Orange Marigold Iced tea
1 quart water
1/3 cup sugar (optional)
3/4 cup organic, edible marigold petals
3 tablespoons whole-leaf assam tea
2 medium oranges, well scrubbed

Place the water in a medium saucepan over high heat, add the sugar, if using. Bring to a boil, reduce heat to medium-low and add the marigold petals. Simmer 2 minutes, add the tea leaves and remove from the heat. Allow to steep for 3 minutes, strain into a pitcher, discarding the solids. Refrigerate until cold.

Cut the oranges crosswise into thin slices. To serve, line the sides of tall glasses with 5 to 7 orange slices each. add ice and tea.

Lamb's Ears, They are of the mint family and edible, but I have no recipes other than a cough syrup. They are a natural band aid.

Mullein Tea for congestion and cough

4-6 Young Mullein Leaves(Lamb’s Ears)
Teaspoon of sugar or honey per cup of tea made

Boil the Mullein leaves in just enough water to cover. Strain through a cheese cloth. Add some milk and a teaspoon of sugar or honey to personal taste per cup of tea.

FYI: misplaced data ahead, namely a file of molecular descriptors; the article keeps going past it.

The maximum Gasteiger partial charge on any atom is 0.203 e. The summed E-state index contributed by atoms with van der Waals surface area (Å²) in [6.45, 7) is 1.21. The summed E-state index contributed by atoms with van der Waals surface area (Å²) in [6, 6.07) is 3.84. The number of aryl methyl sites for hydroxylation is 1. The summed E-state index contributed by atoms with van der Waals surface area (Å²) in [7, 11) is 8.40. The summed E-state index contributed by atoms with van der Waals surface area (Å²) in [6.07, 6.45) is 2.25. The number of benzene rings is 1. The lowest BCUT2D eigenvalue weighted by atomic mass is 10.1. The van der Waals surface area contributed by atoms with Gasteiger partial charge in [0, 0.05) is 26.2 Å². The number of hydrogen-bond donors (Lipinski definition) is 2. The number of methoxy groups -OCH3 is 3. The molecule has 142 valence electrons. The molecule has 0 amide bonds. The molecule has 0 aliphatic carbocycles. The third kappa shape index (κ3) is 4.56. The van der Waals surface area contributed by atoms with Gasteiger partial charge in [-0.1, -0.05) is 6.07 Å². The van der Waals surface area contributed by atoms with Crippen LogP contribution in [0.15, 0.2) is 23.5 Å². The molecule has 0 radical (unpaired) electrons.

Peony, is another to be candied.

Sedum leaves can be added to salads, they have a slight peppery taste. You can also fry them with other veggies or add them to your soups. The yellow flowers do have some toxicity, but frying them removes that problem. The red ones are fine to eat.

Relish for hot dogs or hamburgers

fry sedum leaves with a couple of slivers of sweet bell peppers and onions over a high heat in olive oil until the onions are browned and bell peppers nearly translucent, add pepper to taste.

Do I pass?


Anonymous said...

Pass with flying colors! I love eating stuff outta the yard and am going to try candying some mint leaves.

Melissa ~ Mom to 6 said...

A+ Outstanding! Hee hee. We went to a wedding once where the cake had a white frosting and all marigolds/zinnias on it. Oh, and mint leaves. I was a bit nervous to eat ANY of it. I scraped off all the flower bits and ate the cake. I noticed most other people did the same thing.